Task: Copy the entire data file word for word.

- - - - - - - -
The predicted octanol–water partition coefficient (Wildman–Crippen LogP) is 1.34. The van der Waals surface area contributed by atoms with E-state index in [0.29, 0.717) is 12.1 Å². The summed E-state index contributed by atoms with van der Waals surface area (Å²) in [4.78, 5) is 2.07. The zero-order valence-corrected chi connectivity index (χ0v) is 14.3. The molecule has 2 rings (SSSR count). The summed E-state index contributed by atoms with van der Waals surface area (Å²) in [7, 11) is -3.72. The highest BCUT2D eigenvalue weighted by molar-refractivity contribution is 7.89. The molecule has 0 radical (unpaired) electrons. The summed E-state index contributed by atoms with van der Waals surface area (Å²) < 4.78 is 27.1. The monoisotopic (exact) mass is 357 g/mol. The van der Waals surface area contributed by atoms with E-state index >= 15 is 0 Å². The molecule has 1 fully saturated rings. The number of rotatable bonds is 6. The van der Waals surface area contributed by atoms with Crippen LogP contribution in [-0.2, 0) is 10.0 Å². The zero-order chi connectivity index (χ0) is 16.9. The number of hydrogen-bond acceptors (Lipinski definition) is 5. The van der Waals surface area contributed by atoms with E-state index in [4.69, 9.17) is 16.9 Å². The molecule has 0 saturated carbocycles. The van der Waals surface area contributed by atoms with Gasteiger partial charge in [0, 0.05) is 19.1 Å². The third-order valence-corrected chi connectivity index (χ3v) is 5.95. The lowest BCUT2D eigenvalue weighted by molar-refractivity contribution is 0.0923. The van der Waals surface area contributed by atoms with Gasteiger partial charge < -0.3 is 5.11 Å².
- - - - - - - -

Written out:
The predicted octanol–water partition coefficient (Wildman–Crippen LogP) is 1.34. The van der Waals surface area contributed by atoms with E-state index in [0.29, 0.717) is 12.1 Å². The summed E-state index contributed by atoms with van der Waals surface area (Å²) in [4.78, 5) is 2.07. The zero-order valence-corrected chi connectivity index (χ0v) is 14.3. The molecule has 2 rings (SSSR count). The summed E-state index contributed by atoms with van der Waals surface area (Å²) in [7, 11) is -3.72. The highest BCUT2D eigenvalue weighted by molar-refractivity contribution is 7.89. The molecule has 0 radical (unpaired) electrons. The summed E-state index contributed by atoms with van der Waals surface area (Å²) < 4.78 is 27.1. The monoisotopic (exact) mass is 357 g/mol. The van der Waals surface area contributed by atoms with E-state index >= 15 is 0 Å². The molecule has 1 fully saturated rings. The number of rotatable bonds is 6. The van der Waals surface area contributed by atoms with Crippen LogP contribution in [-0.2, 0) is 10.0 Å². The zero-order chi connectivity index (χ0) is 16.9. The number of hydrogen-bond acceptors (Lipinski definition) is 5. The van der Waals surface area contributed by atoms with E-state index in [4.69, 9.17) is 16.9 Å². The molecule has 0 saturated carbocycles. The van der Waals surface area contributed by atoms with Gasteiger partial charge in [0, 0.05) is 19.1 Å². The third-order valence-corrected chi connectivity index (χ3v) is 5.95. The lowest BCUT2D eigenvalue weighted by molar-refractivity contribution is 0.0923. The van der Waals surface area contributed by atoms with Gasteiger partial charge < -0.3 is 5.11 Å².